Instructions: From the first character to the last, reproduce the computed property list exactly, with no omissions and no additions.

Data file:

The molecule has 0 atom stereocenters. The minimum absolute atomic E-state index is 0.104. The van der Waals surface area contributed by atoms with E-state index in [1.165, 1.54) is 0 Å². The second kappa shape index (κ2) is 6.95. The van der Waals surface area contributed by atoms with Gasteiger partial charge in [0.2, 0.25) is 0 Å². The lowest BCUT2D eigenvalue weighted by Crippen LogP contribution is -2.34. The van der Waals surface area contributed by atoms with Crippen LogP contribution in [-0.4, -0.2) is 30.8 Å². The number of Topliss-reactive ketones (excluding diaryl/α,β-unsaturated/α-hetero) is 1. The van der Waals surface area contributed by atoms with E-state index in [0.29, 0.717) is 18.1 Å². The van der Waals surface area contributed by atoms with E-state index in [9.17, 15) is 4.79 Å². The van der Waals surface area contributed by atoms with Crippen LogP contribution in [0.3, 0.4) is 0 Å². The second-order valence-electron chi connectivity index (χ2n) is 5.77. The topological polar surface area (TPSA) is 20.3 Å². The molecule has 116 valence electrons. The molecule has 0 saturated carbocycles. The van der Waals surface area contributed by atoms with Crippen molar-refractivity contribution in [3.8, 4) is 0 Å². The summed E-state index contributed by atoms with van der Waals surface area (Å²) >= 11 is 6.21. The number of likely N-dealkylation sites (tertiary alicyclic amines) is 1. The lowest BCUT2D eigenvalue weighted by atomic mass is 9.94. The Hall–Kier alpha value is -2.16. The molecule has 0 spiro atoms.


The molecule has 0 atom stereocenters. The minimum absolute atomic E-state index is 0.104. The van der Waals surface area contributed by atoms with E-state index in [1.165, 1.54) is 0 Å². The second kappa shape index (κ2) is 6.95. The van der Waals surface area contributed by atoms with Gasteiger partial charge in [0.2, 0.25) is 0 Å². The lowest BCUT2D eigenvalue weighted by Crippen LogP contribution is -2.34. The van der Waals surface area contributed by atoms with Crippen LogP contribution in [-0.4, -0.2) is 30.8 Å². The number of Topliss-reactive ketones (excluding diaryl/α,β-unsaturated/α-hetero) is 1. The van der Waals surface area contributed by atoms with E-state index in [0.29, 0.717) is 18.1 Å². The van der Waals surface area contributed by atoms with E-state index in [9.17, 15) is 4.79 Å². The van der Waals surface area contributed by atoms with Crippen LogP contribution in [0.3, 0.4) is 0 Å². The second-order valence-electron chi connectivity index (χ2n) is 5.77. The topological polar surface area (TPSA) is 20.3 Å². The molecule has 116 valence electrons. The molecule has 0 saturated carbocycles. The van der Waals surface area contributed by atoms with Crippen molar-refractivity contribution in [3.8, 4) is 0 Å². The summed E-state index contributed by atoms with van der Waals surface area (Å²) >= 11 is 6.21. The number of likely N-dealkylation sites (tertiary alicyclic amines) is 1. The lowest BCUT2D eigenvalue weighted by atomic mass is 9.94. The Hall–Kier alpha value is -2.16. The molecule has 0 spiro atoms.